There has been a debate about future developments of the copyright law in the Czech Republic, in the EU as well as worldwide. It is mainly recently that law-makers hear about worldwide calls for “comprehensive overhaul of the copyright law”.
The technical possibilities of today’s world and the lawful situations are increasingly divergent; due to the lengthy and complex law-making procedure, the copyright law remains quite conservative, lags behind the fast developments of new technologies and fails to effectively respond to them. Those who are critical maintain that the text of the Berne Convention regulating author’s exclusive right to copy the work dates back to times when tools for mass copying where exclusively held by publishers. The original purpose and rationale of copyright law under such provisions was to protect the authors against book publishers and it was not to be applied to non-commercial uses.
Moreover, ordinary users deal with these issues when browsing the internet every day and facing the obstacles created by copyright. In the past, the debate centered around artists and producers.
Some critical voices consider the copyright law as an artificial construct violating natural economic relations and free market. Many also fear that the copyright protection will be further extended disproportionately e.g. by creating new statutory rights related to investment for book publishers and/or theatre producers who still do not enjoy such rights as opposed to film and music producers.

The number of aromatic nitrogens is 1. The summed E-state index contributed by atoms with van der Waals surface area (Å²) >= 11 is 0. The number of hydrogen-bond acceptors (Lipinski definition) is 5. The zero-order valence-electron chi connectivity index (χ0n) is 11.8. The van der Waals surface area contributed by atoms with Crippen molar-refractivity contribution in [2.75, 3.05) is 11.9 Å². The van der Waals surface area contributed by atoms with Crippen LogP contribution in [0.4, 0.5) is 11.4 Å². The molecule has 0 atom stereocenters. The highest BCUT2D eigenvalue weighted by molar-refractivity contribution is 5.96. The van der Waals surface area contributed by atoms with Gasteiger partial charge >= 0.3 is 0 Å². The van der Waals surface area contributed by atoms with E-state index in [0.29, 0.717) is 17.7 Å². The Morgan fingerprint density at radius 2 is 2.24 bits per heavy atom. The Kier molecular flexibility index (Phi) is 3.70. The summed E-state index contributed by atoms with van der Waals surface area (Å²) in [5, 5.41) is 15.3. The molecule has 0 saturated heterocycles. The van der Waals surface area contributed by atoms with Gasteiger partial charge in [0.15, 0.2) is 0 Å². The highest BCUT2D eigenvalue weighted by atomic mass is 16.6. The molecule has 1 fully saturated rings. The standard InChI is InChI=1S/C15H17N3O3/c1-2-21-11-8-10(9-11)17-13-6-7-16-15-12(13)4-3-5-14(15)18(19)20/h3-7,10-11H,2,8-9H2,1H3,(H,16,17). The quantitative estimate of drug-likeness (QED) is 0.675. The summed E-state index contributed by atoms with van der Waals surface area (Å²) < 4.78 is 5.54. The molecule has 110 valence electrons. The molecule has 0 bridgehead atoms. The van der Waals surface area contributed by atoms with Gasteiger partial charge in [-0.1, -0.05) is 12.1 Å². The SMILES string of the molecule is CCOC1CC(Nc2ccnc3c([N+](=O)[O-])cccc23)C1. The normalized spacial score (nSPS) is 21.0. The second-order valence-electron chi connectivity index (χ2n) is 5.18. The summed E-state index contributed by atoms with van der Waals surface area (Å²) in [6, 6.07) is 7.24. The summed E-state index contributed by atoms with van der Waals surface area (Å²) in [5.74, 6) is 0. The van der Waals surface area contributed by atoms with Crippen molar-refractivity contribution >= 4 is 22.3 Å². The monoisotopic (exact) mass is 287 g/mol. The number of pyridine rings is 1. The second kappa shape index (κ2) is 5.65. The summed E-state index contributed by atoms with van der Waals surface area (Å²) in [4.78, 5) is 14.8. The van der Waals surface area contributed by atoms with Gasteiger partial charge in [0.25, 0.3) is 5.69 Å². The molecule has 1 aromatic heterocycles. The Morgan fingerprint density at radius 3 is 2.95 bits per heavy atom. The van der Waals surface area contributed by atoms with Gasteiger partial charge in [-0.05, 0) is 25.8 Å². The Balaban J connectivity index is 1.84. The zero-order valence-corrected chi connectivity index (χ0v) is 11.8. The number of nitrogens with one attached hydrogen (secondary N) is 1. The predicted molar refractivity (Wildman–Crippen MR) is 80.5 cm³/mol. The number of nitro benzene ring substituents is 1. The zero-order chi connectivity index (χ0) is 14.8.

There was also fear that the economic rights of performers and producers with respect to audio recordings of artistic performance would be extended to last for seventy years instead of fifty, which has actually happened recently. Such people keep criticizing, what they see as, an imbalance between the too long duration of economic rights in relation to the market life of the work (most of the works are forgotten before the protection expires).
Others see copyright law as an effective tool to support new works to be created.
The Czech Republic has seen a long-term debate about the role and existence of copyright collective societies. What is criticized most often is the statutory right of such societies to collect fair compensation and grant licenses to some uses on behalf of authors who they do not represent under a contract on representation. Another controversial issue is the statutory monopoly of copyright collective societies, i.e. the fact there is only one organization that may be responsible for the collective management with respect to certain uses or works.